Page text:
CLARA CITY — The Minnesota Department of Transportation will soon be reaching out for public input as it looks at how to improve the intersection of state Highway 7 and Highway 23 at the south end of Clara City.

A study has been launched to look at how to improve safety as well as mobility at the intersection, Lindsey Bruer, planning director with the Minnesota Department of Transportation District 8 in Willmar, told members of the district’s Area Transportation Partnership on Friday.

Local MnDOT staff and consultants with Wenck Associates, of Maple Plain, recently met with representatives of Clara City, Chippewa County and the Highway 23 Coalition to discuss the study. The three local entities originally urged MnDOT to undertake the study.

The greater volume of traffic is on Highway 23, but traffic on Highway 23 is required to stop at the intersection while Highway 7 traffic flows at 45 miles per hour. Traffic counts from 2018 show an average daily traffic volume of 4,650 vehicles on Highway 23 north of the intersection, and 3,300 south of it. On Highway 7, the volume was 2,500 vehicles east of the intersection and 3,100 west of it.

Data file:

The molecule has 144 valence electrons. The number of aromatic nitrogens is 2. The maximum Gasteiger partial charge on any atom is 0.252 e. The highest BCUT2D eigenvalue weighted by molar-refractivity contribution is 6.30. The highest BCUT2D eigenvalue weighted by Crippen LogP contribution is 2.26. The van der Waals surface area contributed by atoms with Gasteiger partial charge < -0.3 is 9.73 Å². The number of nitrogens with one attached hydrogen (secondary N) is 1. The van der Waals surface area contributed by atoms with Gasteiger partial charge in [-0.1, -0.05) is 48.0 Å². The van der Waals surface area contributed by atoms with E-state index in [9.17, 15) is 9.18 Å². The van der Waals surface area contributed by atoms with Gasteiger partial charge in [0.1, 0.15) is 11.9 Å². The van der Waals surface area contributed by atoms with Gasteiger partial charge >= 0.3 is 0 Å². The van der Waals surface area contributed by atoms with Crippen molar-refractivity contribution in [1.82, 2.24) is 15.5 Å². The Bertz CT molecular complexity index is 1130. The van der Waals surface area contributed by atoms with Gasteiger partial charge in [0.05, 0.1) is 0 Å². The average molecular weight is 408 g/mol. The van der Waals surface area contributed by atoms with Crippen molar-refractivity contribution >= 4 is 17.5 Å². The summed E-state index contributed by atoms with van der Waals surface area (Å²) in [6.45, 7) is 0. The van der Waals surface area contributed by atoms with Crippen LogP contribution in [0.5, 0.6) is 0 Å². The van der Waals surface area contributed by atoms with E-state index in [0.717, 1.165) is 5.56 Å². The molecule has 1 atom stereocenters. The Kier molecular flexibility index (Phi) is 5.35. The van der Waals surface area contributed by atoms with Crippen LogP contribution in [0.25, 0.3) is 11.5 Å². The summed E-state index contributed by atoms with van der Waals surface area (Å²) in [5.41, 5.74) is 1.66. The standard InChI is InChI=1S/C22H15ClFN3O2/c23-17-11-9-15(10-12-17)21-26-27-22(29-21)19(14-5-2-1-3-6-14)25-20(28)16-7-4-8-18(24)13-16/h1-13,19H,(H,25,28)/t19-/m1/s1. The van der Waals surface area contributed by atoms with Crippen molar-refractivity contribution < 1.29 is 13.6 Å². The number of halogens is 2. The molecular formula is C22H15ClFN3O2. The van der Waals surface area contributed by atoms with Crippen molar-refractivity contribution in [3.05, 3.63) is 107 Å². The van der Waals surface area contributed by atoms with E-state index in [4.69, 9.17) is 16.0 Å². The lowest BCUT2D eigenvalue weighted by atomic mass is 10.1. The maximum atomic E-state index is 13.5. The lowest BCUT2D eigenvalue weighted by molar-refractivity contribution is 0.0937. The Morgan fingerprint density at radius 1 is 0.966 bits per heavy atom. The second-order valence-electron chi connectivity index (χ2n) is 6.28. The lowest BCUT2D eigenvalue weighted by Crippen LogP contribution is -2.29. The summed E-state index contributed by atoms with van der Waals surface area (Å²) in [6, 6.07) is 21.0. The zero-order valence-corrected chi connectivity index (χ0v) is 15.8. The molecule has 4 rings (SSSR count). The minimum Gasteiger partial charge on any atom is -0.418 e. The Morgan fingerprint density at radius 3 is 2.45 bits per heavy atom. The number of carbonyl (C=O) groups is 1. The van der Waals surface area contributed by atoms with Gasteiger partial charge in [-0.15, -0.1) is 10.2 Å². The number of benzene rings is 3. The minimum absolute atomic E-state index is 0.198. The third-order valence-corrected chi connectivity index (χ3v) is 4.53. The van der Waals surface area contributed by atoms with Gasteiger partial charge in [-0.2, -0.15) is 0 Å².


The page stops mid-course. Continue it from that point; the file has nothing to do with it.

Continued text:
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Both highways are important corridors for moving freight in the region, and the traffic counts include many large trucks. The heavy commercial traffic on Highway 23 north of the intersection was 620 trucks per day and 520 to the south in 2018. On Highway 7, the count showed 500 heavy commercial vehicles west and 435 east of the intersection.

Emergency personnel in Clara City and Chippewa County had initially pressed for improvements due to severe accidents at the intersections and some changes were made. In the years 2010 to 2020, 21 crashes were recorded at the intersection, but fortunately, there were no fatalities or serious injuries.

Bruer said some preliminary proposals for improving the intersection have been discussed. One includes making it a four-way stop. Another proposal would require traffic on Highway 7 to stop rather than Highway 23. Other proposals include a roundabout or a quadrant design with a bridge to carry Highway 7 traffic.

There is not the volume of traffic needed to warrant traffic signals at the intersection. Developing an interchange at the site would be very expensive, in the range of $10 million to $20 million, according to MnDOT.

Bruer said MnDOT will be developing a web page for the project to allow public comment. She hopes to host meetings with stakeholders as public input is gathered. The goal is to have a recommendation ready this spring on how to improve the intersection.